Labour's second term in power has had its share of disappointments not least because of Iraq, Brendan Barber said.
Mr Barber was speaking at this year's TUC conference in Brighton
In a speech to delegates at the TUC in Brighton the organisation's general secretary said unions still had "unfinished business" with Labour.
Speaking ahead of Tony Blair he said they must make sure pledges won by unions were delivered in a third term.
"Love-hate relationship could have been invented to describe how we get on [with the] government," he said.
Mr Barber stressed the importance to workers of trade union membership and highlighted some of successes of the movement in the past year.
"There is no great secret about why this has been a year of real advance for our movement - it is because we have worked together," he said.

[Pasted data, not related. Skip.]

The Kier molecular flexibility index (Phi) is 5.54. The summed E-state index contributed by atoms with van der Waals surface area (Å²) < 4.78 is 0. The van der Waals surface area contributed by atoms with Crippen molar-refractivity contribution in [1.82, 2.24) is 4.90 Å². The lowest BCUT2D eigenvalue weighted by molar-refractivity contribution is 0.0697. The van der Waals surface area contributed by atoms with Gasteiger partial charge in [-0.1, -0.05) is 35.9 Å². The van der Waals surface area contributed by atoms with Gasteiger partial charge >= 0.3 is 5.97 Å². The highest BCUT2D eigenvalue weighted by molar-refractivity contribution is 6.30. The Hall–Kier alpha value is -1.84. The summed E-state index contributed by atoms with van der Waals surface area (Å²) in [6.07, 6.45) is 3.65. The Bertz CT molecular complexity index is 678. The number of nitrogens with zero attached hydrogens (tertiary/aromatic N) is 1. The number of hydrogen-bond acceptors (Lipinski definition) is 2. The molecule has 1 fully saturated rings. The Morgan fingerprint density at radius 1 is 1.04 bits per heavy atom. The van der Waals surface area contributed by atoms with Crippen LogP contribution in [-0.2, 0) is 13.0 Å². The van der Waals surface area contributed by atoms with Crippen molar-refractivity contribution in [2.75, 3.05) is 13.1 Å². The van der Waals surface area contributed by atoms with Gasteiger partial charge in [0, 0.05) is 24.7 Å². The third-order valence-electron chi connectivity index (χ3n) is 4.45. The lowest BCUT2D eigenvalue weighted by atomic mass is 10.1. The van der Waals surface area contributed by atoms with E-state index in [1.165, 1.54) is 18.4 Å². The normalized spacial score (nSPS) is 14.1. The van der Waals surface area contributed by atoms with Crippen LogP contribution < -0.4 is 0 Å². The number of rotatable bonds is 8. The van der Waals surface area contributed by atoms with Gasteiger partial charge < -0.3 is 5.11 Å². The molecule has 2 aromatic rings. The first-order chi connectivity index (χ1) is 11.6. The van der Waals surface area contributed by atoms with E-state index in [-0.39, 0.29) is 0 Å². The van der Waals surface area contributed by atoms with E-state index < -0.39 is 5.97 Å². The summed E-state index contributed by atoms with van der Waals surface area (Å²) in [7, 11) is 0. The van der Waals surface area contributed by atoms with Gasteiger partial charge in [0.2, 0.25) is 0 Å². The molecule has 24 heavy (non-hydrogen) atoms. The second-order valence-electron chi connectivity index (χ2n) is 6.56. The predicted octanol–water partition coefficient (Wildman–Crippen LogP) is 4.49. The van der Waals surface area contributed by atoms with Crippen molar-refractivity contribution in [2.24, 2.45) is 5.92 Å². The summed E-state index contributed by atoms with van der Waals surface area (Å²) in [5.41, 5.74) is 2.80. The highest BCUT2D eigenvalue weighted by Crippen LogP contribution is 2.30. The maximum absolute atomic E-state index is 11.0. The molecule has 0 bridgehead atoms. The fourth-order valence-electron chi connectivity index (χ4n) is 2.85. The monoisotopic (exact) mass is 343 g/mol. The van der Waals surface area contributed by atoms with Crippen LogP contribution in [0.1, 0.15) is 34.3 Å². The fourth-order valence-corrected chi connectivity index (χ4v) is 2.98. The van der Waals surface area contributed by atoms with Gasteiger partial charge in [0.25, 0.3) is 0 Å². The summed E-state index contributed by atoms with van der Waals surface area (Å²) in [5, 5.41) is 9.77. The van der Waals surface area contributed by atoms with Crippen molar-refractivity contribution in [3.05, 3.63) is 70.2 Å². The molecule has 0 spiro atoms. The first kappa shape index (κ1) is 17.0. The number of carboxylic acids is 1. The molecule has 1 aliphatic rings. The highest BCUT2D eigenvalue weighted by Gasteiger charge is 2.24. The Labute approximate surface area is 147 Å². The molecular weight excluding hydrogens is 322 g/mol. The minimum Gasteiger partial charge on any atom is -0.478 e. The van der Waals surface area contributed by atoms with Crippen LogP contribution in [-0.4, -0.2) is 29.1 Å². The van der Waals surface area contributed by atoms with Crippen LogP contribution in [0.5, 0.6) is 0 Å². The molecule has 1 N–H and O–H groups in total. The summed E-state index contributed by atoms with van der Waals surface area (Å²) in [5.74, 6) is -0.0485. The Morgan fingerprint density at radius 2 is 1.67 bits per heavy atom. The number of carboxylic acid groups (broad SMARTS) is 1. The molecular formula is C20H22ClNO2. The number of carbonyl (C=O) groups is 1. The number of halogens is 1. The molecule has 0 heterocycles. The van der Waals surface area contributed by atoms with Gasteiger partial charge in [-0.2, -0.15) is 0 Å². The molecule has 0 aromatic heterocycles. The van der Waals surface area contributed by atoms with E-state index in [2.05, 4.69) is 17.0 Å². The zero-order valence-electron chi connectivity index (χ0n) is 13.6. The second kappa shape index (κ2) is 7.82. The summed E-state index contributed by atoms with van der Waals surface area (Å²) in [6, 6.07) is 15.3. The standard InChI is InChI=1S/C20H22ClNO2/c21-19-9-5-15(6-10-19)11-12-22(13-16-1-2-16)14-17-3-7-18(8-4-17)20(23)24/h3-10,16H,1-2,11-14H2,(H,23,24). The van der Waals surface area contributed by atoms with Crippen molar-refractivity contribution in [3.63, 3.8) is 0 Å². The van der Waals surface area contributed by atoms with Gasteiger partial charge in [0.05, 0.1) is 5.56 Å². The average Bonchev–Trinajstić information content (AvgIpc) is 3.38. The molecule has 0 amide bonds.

He said during Labour's second term there had been a lack of a comprehensive programme for the workplace "to deliver our vision beyond full employment to quality employment for all.
"We did have a joint programme in the first term and made progress together - the minimum wage, union recognition, the new deal, signing the social chapter - you know the litany.
"But we did not secure an agreement for the second term. We must change that for the third term."
More at ease?
Mr Barber went on to stress the significance of the deal hammered out at the Labour National Policy Forum in Warwick when a 56 point plan was agreed covering a range of issues including workplace rights.
"I think that the programme put together in Warwick has made us more at ease with each other than for some time," he said.
"Best of all it has given us a new sense of common purpose and a confidence that we can make sure of progress towards our goals."